Special Events
Houston Event Business Steadies After Ike

Houston Event Business Steadies After Ike

The event industry in Houston is beginning to resume normal operations in the wake of Hurricane Ike, which reached landfall in Texas on Sept. 13. Widespread flooding and power outages have made life miserable for thousands.

Deborah Elias, CSEP, CMP, head of Houston-based Elias Events, tells Special Events that her event business "is pretty much back on." She adds, "Right now, I'm trying to find a new location for a wedding on Oct. 11 since their current church is damaged."

Houston-based Catch the Moment has a less cheery forecast. Even though utilities are back on for his business and for the homes of all but two employees, "Business in Houston is currently off 70 percent," says company head Dick Didow. He predicts a return to normal in October.

AL FRESCO OFFICE

Suffering without air conditioning or lighting, Jan Rocco, head of Houston's Party Props, ran her business last week by setting up a temporary office just outside her building. On Monday, her power came back on. "The phones are ringing and we are booking business," she says. "All of the events that canceled last week have rescheduled. It took us longer to recoup after [Hurricane] Katrina," which hit in 2005. She adds, "It is amazing to see the resiliency of the people of Houston and how everyone is helping to take care of each other."

EVENT PROS OFFER AID

Indeed, the big hearts of Texas event professionals are at work to aid their industry brethren. ISES Dallas chapter members hosted a fundraiser last night--dubbed "Production for Reconstruction"--that raised more than $25,000. The event was intended to "get everyone to help in any way possible," says Marla Werst of Dallas-based PeaPod Productions.

The idea for the fundraiser came after staff from Outstanding Productions and Fauxcades, both in Dallas, volunteered at American Red Cross shelters and saw the need for cash suppport. "Everyone was feeling so helpless as we began to see and hear what our neighbors to the south were going through in the aftermath of the storm, “ says Raymond T. Shelton, Fauxcades national sales director. “So we decided to do what we do best--put on a fabulous party!”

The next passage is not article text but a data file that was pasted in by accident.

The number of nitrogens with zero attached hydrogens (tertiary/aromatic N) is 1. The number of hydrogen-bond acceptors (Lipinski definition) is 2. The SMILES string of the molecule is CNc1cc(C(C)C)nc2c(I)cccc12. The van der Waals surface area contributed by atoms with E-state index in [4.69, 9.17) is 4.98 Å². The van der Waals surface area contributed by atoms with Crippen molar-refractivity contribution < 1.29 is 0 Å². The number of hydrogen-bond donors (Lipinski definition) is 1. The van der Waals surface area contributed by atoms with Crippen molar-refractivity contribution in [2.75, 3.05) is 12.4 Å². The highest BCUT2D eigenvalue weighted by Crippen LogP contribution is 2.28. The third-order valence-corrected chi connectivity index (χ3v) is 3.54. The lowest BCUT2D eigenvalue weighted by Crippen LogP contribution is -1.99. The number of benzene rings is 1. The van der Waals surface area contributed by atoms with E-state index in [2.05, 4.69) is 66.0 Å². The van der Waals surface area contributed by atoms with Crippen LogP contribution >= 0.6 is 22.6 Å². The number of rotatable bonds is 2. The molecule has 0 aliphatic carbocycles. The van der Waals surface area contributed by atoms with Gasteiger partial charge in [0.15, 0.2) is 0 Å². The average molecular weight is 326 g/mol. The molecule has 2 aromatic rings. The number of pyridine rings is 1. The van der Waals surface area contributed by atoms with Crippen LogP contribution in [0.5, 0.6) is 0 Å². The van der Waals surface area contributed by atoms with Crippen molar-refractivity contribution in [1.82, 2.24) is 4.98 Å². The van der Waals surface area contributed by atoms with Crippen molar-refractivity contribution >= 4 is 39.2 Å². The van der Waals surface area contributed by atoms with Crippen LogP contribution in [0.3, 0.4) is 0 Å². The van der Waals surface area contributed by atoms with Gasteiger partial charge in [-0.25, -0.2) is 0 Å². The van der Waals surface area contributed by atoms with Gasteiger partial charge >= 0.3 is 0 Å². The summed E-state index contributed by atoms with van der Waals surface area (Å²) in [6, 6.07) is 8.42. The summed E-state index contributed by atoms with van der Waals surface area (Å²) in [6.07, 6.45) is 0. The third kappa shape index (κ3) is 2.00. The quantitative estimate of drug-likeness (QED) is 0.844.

The fundraiser took place at Gilley's Dallas, of "Urban Cowboy" fame, with support from its in-house G-Texas Catering arm. For the auctions, local donors gave everything from dining certificates to a 40-inch plasma TV to a shih tzu puppy. "I’ve been in the event industry for over 15 years on the nonprofit side, and it would have taken a whole year to put together an event this size," Shelton says. "But with the help of all of our generous colleagues, we were able to do this all in one week!”

ISES Dallas chapter also added a "Causes" section on its Facebook page. "The money raised will go directly to the Red Cross and help out relief victims, without having to go through any red tape," Werst says. "We know this is a small step toward the bigger picture, and hope it will encourage others to give of time, money or spirit. A lot of folks are still without power or water, and maybe we can help just a little bit."

Houston-based DMC Cosmo Cool Concepts has launched its "Ike Relief Fund" to help clients, vendors and venues get back on their feet. "Donations as low as $6 buy a family ice for a day," notes Cosmo's Samara Beth Hurley. "So every little bit helps." The fund is backed by local ISES, MPI, NACE and CVB organizations, she says. For more information, click here.

RENTAL COMPANIES SUPPLY SHELTER, POWER

As always, disasters prompt the need for event rental companies to step in with vital shelter and power.

Even though the headquarters of Houston-based Aztec Events & Tents suffered extensive roof and water damage from Ike, the company was quick to set up its own temporary tent offices and went back to work renting generators and HVAC units. "During the past week, we installed several work/sleep storm camps for various Louisiana and Texas utility companies," notes Aztec president Todd Johnson. On Monday, "We began installation of a 30-by-80-meter storm camp in Galveston for the state of Texas." He adds, "We have a large dedicated and caring staff and they want to help as much as possible. Even though we are working in tents, we aren't missing a beat when it comes to taking care of our customers. We are proud of our equipment and our people."

M&M The Special Events Co., with operations in Chicago and Dallas, has been partnering with Texas utility Oncor to provide temporary shelters, restrooms and showers for workers restoring power in Houston and hard-hit Galveston, Texas, notes company president Mike Berk. M&M has also provided tables and chairs to the city of San Antonio for its relief centers, plus additional tenting and utilities as needed. "We are happy to offer whatever help we can in these difficult times," Berk tells Special Events.

If anything, Texas event pros have kept their sense of humor. Even though her utilities at home and the office are working well, Elias says she regrets not having her cable TV. "I miss 'Project Runway,'" she jokes.

For links to sources of disaster relief, including ISES and SEARCH, click here.

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